Tag Archives: john-efron

My remarks largely pertain to teaching undergraduate survey courses in modern Jewish history or courses on modern Jewish culture, loosely defined. We live and work at an unprecedented moment in the history of pedagogy with respect to the sheer quantity and range of nontextual resources available to us. To take full advantage of this opportunity, we must first reconceptualize the classroom. Instead of merely conceiving of it as a venue where we lecture or lead discussions over written texts, it would help enormously to consider the classroom as a venue that also caters to sensory experience.

Nontextual sources can be especially helpful in our increasingly diverse classrooms, where larger numbers of non-Jewish students now take our courses, most of whom have never heard the sound of any Jewish languages or Jewish music. Indeed, this observation applies to an expanding number of Jewish students as well. If any of our students has heard a Jewish language, it is, understandably, Hebrew. But how many American college students have ever even heard non-Israeli forms of Hebrew, Yiddish, or Ladino? I don’t think it matters that they are unable to understand these languages; letting them just sample the sounds, rhythms, and cadences makes for a good beginning. By showing films (many of which are subtitled so students won’t be completely unaware of what is going on) or using well-chosen sound bites, students cannot but begin to develop a deeper appreciation of Jewish cultures. If, for example, they were to see Unzere kinder, the extraordinary 1951 Yiddish feature film about post-Holocaust memory that was made in Poland, starring the great comedy team of Dzigan and Shumacher; hear Bialik’s “Be-‘ir ha-haregah” recited in Ashkenazic Hebrew; watch interviews with Ladino speakers; listen to Ladino music or to recordings of the greatest operatic ḥazzanut, a tradition very few synagogues around the world have been able to maintain; or make use of websites such as that of the National Sound Archives of the Jewish National and University Library that allow one to compare and contrast widely differing versions of the same song, students will be made aware of the vast range of Jewish musical styles and their classroom experiences will be deeply enriched.

These are just a few examples of what using sound can achieve from a pedagogic standpoint. Of course, none of these resources is intended to replace textual sources, but rather to supplement and enhance them. Jewish culture in its religious and secular forms is one of the greatest of print cultures, but early on, “Hear, O Israel” was the command, testament to the fact that listening, sound, and audible recitation and proclamation are fundamental elements of the culture as well.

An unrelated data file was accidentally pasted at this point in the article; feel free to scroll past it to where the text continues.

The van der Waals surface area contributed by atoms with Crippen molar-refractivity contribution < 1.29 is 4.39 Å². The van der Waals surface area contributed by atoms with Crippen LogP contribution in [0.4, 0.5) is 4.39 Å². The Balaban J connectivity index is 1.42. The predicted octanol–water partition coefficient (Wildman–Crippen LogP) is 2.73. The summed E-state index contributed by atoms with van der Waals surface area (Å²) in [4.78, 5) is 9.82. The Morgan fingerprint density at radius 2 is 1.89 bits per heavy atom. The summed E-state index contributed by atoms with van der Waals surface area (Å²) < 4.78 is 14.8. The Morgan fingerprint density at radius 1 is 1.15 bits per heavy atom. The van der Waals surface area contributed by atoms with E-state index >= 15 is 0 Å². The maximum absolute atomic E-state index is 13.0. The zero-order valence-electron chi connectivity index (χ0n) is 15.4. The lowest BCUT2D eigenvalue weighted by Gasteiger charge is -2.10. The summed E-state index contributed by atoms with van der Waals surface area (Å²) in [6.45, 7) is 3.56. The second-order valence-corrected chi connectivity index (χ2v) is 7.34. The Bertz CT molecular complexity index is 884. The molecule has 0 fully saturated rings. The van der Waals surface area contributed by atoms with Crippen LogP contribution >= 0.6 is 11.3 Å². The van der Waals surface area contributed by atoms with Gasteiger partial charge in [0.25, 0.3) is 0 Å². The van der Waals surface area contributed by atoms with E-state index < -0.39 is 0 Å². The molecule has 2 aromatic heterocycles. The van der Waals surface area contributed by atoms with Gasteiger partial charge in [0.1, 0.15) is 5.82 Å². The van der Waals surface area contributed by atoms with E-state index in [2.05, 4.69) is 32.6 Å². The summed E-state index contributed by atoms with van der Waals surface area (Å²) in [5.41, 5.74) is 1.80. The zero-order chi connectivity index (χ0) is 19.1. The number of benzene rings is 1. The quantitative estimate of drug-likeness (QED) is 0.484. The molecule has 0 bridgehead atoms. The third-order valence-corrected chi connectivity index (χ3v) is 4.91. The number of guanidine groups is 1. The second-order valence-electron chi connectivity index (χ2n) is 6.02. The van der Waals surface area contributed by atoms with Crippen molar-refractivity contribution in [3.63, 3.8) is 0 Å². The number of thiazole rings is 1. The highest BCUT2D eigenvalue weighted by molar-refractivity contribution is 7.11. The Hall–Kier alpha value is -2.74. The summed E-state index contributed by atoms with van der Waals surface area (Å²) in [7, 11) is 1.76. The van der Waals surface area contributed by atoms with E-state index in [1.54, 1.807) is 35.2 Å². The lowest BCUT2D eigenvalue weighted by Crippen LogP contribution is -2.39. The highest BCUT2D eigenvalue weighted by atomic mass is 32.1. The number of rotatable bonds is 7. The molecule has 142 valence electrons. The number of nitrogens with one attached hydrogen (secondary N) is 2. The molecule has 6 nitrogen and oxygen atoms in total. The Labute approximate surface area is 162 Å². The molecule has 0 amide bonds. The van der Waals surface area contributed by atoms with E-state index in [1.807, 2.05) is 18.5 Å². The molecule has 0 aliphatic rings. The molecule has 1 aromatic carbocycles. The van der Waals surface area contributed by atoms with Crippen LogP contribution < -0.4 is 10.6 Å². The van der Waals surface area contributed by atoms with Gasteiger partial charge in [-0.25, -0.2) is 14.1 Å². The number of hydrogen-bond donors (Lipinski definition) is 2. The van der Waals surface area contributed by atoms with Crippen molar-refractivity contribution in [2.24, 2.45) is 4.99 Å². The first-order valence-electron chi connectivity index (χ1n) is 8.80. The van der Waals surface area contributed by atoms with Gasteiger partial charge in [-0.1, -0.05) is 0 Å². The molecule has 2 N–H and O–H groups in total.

Bialik’s “Be-‘ir ha-haregah” recited in Ashkenazic Hebrew:

Interview with Ladino speaker:

As modern Jewish scholars, all of us, irrespective of our fields, are the heirs to a small band of German-Jewish intellectuals who gathered together in 1822 to found The Society for the Academic Study of the Jews. While we would no longer subscribe to the Society's goal of bringing the Jews "to the same point of development reached by the rest of Europe," we can and should still be guided by Paragraph 3 of the Society's founding statutes: "the society should work from above by promoting significant and rigorous projects, assuring their accessibility and interest to the largest possible audience." From the very beginning then, the founders recognized, in my opinion quite rightly, that scholars of Jewish Studies have a responsibility to the Jewish community, that the fruit of our labors was not merely to be passed from hand to hand among a small band of academics but that it be shared with the broadest possible audience.

There are several important reasons why this should be so. One of the most important features of Jewish Studies programs is that we take seriously the statute's demand for rigor. By adopting that as a guiding principle, Jewish Studies programs have avoided becoming advocacy programs—I am well aware of increasing pressures, especially when it comes to the subject of Israel—and we remain guided by the goal of producing rigorous scholarship. That pursuit of excellence has endowed Jewish Studies with credibility and has been of incalculable value in assisting with the proliferation of Jewish Studies programs because donors and university administrators alike wish to be associated with excellence. And it is here that we have a genuine partnership with the Jewish community. No small number among the readers of this piece, owe their positions to the generosity of Jewish philanthropists, whose commitment to Jewish Studies makes our work possible and ensures that will be the case for future scholars.

There is another reason that we should feel a sense of responsibility to the Jewish community and it is that we in Jewish Studies are in the happy position of having a curious and eager audience. In my own field of History, in a department of around sixty faculty, very few would ever have the opportunity to speak to people outside the academy. This is simply not true of Jewish Studies scholars and we should count ourselves as fortunate because of it. And as weak as the publishing market may well be, it is still the case that hardly any ethnic group in the United States purchases scholarly monographs to the extent that members of the Jewish community do. Jews thirst to learn more about their history, their culture, and their sacred texts and call upon us to teach them. I believe it is our responsibility to honor their call. There is no more eloquent testimony to this position than that articulated by Franz Rosenzweig. In his 1920 inaugural address to the Lehrhaus, the adult education school he founded in Frankfurt, Rosenzweig declared: "They [the students] have come together in order to 'learn'—for Jewish 'learning' includes Jewish 'teaching'."